If there’s one pathogen on every cereal grower’s radar – it’s Fusarium graminearum. Record levels of this pathogen in 2016 left high levels of inoculum in the soil in Eastern and Western Canada, and resulted in downgraded cereal crops and poor quality seeds for 2017. While the generally dry growing season in 2017 may have reduced potential damage, the pathogen is here to stay. It will continue to migrate westward and could rob you of your potential cereal yield and quality for years to come.
While there’s currently no single way to fully control Fusarium graminearum, you can decrease your risk and manage the disease with an Integrated Pest Management (IPM) plan. A successful IPM plan collectively employs multiple strategies, including cultural, genetic and crop protection solutions, to reduce the impact of fusarium. The goal is to break the disease triangle of inoculum, a susceptible host and weather conditions. It will keep the disease from destroying the value of your crop, while maintaining a high yield and high-quality seed for subsequent years.
Fusarium survives on crop residue and can take a long time to degrade depending on the cropping system. While most of the Prairies have moved away from aggressive tillage to help conserve soil moisture and soil structure, there is an argument for minimum tillage in areas with heavy fusarium pressure. If tillage is out of the question, there are other methods to manage crop residue. Fusarium survives on old cereal stalks and can take a long time to degrade. Finely chopped residue can help speed up decomposition and reduce the amount of inoculum in subsequent years.
A diverse crop rotation plan is always recommended for a number of reasons – it’s one way to reduce weeds, diseases and resistance concerns. It’s just as important to reduce fusarium inoculum in the soil. The challenge can be finding an economical long-term rotation, since the inoculum can live for several years in the soil and several other crops can be hosts for the pathogen. Just as important is the order of rotation. A four-year rotation that includes a pulse and oilseed is recommended.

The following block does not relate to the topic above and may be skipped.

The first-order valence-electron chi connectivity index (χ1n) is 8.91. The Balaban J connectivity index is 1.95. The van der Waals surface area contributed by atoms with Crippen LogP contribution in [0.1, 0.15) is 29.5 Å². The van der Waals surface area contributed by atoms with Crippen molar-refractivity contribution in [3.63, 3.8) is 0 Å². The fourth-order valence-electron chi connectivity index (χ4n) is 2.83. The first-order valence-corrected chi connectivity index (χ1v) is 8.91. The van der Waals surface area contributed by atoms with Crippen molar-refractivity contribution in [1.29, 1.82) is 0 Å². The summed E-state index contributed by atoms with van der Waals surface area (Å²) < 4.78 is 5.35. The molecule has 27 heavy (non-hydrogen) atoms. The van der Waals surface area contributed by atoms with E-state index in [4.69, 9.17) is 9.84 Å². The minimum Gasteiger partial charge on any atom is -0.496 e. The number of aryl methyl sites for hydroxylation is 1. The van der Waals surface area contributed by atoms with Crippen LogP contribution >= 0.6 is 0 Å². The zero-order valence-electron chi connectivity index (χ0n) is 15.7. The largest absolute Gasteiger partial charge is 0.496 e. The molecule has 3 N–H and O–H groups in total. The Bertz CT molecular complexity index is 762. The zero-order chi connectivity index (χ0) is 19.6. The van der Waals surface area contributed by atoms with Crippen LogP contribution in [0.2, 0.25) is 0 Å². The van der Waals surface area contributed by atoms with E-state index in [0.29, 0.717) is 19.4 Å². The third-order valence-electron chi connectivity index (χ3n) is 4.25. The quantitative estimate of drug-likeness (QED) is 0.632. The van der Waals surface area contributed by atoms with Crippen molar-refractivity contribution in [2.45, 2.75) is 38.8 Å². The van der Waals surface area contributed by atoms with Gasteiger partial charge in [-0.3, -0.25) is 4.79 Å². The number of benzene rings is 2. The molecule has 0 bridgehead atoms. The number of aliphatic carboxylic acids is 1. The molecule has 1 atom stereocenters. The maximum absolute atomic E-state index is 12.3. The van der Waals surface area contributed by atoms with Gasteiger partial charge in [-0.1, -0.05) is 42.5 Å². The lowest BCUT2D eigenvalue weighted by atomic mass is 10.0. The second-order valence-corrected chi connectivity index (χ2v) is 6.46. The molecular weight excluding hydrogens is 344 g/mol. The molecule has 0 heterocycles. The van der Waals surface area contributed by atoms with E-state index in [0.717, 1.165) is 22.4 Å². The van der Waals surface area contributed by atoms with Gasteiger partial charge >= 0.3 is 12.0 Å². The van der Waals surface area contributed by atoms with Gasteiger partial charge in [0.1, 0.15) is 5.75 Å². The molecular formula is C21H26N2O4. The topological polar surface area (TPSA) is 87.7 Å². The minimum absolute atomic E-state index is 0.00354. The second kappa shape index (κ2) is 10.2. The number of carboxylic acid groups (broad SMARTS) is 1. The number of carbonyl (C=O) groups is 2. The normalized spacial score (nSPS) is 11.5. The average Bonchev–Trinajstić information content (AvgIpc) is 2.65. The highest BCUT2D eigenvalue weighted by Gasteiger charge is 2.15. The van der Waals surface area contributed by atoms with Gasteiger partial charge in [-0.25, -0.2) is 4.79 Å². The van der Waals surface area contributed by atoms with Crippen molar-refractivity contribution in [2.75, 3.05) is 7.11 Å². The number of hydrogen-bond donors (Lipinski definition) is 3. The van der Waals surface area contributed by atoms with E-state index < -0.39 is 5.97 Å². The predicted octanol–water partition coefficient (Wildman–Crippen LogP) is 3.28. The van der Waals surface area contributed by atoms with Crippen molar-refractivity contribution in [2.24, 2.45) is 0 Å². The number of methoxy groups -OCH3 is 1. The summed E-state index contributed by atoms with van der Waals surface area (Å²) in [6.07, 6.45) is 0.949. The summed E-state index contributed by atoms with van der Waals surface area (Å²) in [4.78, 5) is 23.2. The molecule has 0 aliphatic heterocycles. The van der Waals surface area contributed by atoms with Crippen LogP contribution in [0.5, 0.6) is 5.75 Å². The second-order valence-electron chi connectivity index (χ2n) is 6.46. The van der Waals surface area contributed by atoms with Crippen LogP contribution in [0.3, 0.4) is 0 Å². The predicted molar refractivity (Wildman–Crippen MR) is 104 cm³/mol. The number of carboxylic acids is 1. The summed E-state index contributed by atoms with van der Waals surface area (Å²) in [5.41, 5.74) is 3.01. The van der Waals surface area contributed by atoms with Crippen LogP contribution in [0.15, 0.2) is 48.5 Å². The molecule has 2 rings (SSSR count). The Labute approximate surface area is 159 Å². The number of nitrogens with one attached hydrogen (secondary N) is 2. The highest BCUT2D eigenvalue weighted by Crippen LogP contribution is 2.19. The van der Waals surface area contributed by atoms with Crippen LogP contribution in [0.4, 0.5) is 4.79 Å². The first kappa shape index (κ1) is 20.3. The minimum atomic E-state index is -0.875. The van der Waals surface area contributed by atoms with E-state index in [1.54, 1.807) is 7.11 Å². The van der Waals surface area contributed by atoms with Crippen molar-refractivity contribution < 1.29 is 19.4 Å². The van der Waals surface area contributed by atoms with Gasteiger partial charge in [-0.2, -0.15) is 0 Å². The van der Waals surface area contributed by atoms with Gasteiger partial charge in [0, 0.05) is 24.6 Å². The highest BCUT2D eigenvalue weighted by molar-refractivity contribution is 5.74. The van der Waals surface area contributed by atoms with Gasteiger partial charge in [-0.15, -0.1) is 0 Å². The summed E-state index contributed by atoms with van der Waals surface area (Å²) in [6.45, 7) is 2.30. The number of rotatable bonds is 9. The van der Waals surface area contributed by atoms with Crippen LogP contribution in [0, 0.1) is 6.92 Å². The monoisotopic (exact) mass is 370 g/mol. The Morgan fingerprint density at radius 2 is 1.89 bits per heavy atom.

With some diseases – such as blackleg in canola or stripe rust in wheat – genetics can effectively help combat diseases. While there are currently no cereal varieties with complete resistance to fusarium, some are better than others. If fusarium is a concern in your area, choose certified seeds that are best suited to your geography that have the best fusarium-resistant genetics available. If using bin run seed, be sure to have your seeds tested to determine fusarium infection levels. This can be a challenge for durum growers, as a moderately susceptible variety is the best fusarium package currently available for this crop. Wherever possible, start with high quality seeds and good genetics.
Seed Treatments and Fungicides
While no seed treatment or fungicide will eliminate Fusarium graminearum entirely, the effective use of both can reduce the inoculum load and aid in the long-term management of this disease on your farm. A seed treatment will protect your crop against various root diseases, including those caused by Fusarium graminearum, thus allowing crops to get a healthy start. A seed treatment can also reduce soil-borne fusarium inoculum load. While all head-timing fungicides are labelled for suppression, a timely application of a proper fungicide can reduce FHB damage. Remember – spray carefully and monitor your sprayer speed, boom height, droplet size and nozzle angle for optimal coverage.
Integrated pest management will help address multiple disease concerns, not just fusarium, and reduce the risk of failure from a single approach. Learn more about how to fight fusarium and other costly diseases by visiting Grow your knowledge – fungicide education series as part of our fungicide education series. For higher yields and better quality, don’t just do one thing – do everything in the fight against FHB.